posted by kmennie at 4:14 PM on September 22, 2015


I remember Dapper Dan! Never knew he had a name, but he was fun.

I vote for tub toys - letters and numbers to stick on the tub, a squirty rubber ducky, tub crayons unless you think that'd be confusing about "we write on the tub with these crayons, but we don't write on aaaaanything else but paper with other crayons."
posted by Ms Vegetable at 4:14 PM on September 22, 2015


My friends were recently talking up this Sparkbox toy subscription service. Her child is a few months younger than yours but they found that it meant they had novel age-/development-appropriate items regularly that didn't accumulate in the house, and anything they wanted to keep, they could buy from the service.

Would it make sense to sign up for the service and wrap the first few as Christmas items?
posted by vunder at 4:27 PM on September 22, 2015


Duplo Lego
posted by EndsOfInvention at 4:58 PM on September 22, 2015


Stickers that come off easily, ometimes called reusable
posted by mutt.cyberspace at 5:06 PM on September 22, 2015


Things my 2.25 year old is really into right now:

Toy cash register - unfortunately I can't find this specific one on Amazon but it has three different learning levels, so for now it's just about colors and numbers but as she gets older we can change the settings to start teaching adding and subtracting. If I remember, I will post the brand later.

Leapfrog fridge phonics set - if you don't mind having a cluttered refrigerator, it's fantastic and I think it's helping her to recognize letters in a really fun way.

Play tent - for hiding and secret tea parties.

Lawnmower and gardening set - Maybe not the best christmas gift unless you live somewhere warm
posted by echo0720 at 6:13 PM on September 22, 2015


Dressy Bessy is the female counterpart to Dapper Dan.
posted by brujita at 7:29 PM on September 22, 2015


Thank you all for the great recommendations, I really appreciate it!
posted by crayon at 5:32 AM on September 23, 2015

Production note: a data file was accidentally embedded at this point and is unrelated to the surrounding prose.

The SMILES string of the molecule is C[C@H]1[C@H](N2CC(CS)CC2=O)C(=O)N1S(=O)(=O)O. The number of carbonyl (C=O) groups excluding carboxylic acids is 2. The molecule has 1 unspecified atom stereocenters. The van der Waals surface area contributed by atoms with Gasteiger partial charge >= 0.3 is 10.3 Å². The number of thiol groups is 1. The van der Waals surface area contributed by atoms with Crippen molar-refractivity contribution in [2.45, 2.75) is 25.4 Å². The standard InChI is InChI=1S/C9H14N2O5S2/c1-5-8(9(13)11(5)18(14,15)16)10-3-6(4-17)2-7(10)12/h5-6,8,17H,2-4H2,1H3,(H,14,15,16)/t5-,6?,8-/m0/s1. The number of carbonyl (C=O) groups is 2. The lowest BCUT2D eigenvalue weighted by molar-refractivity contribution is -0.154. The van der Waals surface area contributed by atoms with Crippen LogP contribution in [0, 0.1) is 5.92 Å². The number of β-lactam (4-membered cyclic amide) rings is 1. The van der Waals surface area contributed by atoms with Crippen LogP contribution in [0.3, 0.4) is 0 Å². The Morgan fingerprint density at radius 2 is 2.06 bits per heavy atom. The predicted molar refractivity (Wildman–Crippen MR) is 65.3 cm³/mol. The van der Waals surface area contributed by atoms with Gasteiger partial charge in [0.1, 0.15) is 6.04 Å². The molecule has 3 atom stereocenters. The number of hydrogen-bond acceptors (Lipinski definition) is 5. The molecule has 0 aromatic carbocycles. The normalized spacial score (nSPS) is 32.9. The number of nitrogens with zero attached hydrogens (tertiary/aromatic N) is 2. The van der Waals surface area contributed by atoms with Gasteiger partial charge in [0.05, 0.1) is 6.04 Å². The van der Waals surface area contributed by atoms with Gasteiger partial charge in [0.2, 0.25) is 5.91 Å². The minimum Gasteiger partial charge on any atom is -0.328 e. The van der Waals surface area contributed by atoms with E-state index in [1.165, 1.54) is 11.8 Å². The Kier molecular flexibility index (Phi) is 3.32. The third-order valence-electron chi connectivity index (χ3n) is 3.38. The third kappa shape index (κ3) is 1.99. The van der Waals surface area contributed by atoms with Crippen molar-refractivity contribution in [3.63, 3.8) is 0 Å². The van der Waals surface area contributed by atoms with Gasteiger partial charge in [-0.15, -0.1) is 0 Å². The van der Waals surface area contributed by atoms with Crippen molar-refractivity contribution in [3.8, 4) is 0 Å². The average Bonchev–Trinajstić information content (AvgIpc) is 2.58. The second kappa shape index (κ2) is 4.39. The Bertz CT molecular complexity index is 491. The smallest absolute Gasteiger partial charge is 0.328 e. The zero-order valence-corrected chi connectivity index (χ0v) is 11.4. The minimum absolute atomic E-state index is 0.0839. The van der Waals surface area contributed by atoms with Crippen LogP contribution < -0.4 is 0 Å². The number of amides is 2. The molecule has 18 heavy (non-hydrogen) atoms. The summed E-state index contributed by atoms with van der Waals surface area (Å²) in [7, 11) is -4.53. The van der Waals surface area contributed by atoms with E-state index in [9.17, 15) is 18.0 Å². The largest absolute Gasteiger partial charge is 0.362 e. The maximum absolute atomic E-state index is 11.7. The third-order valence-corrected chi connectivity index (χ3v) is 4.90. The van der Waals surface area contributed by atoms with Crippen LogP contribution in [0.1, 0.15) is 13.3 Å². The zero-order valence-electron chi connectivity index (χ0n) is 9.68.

We bought 2 sets of these wooden blocks when my kids were 3 & 5 and they're still a favorite toy 3 years later. (One set isn't enough to build anything really cool.) If you watch for sales, you can often find them for about $45/set.
posted by belladonna at 6:05 AM on September 23, 2015


My 2.5 year old is way, way into this bouncy pony. I got mine at a second hand store and would buy it 10 times over for the amount of fun it has provided. Even the neighbor kids come over and ask for it to be brought out.
posted by danielle the bee at 7:23 AM on September 23, 2015


My 2 year old is just on the cusp of being able to ride his rocking horse (once MY rocking horse). Does she having a rocking horse/animal yet? Etsy should have some great ones or keep an eye on Woot or Zulily for the padded and stuffed rocking animals that will go on sale again before the holidays.
posted by jillithd at 7:41 AM on September 23, 2015


A big Playmobil set of whatever subtype you think she'd be interested in. The Noah's Ark is great, so is the airplane if she likes people and machines more than animals.

Magnatiles are *just* on the edge; my kid started getting into them at 3. But a great one for growing. The real magnatiles are pricey for a reason; they'll last for ever and ever.

Likewise, good quality big wooden blocks.

An easel with a giant roll of paper on one side and a giant whiteboard on the other.

Even though you're not crafty, going to a big box craft store and getting a bunch of glue, construction paper, and brightly-colored doohickeys (pompoms, glitter glue, pipe cleaners, popsicle sticks) is great fun. That's less Christmas than rainy day, but in our house that kind of stuff is just this side of sensory table. We don't make A Thing, we just make piles and stick things together and have fun. Also at the big box craft stores: Magic Sand.
posted by tchemgrrl at 7:48 AM on September 23, 2015


Our 2.5 year old also likes the M&D blocks and the bouncy horse mentioned upthread. And magnatiles (as well as magformers and something like this, both of these came from Marshalls).

He's also into this M&D wooden folding castle, which is a pretty good deal and comes in pink if she likes pink. Or the Peppa Pig house if she's into Peppa Pig, it's really quite cute and nicely furnished :).

And he's really into his scooter (this one I think), but that's more of an outdoor toy.

He's also really likes these reusable sticker pads.

And I have this "drill" and take apart truck on our Christmas list.
posted by pennypiper at 10:12 AM on September 23, 2015


Do you have something like the Benny Bike?
It's a mixed blessing though because holy cow do kids become fast! You'll have to run after him on inclines and he'll love that.
My kid goes nowhere without hers now, and she's 22 months old. On the plus side, she has learnt all about how to move safely on side walks, that we stop and wait for mommy before we cross, that "stop" means stop or mommy takes the bike away and also "watch where you're going." (We're working on that last one.)
It's also supposed to improve their sense of balance and makes it easier to learn how to ride a real bike later.

Counterintuitively, they are easier to ride than toy cars because they are less wide.
posted by Omnomnom at 10:50 AM on September 23, 2015


The Duplo train sets are favorites around our house.
posted by rebeccabeagle at 6:16 PM on September 23, 2015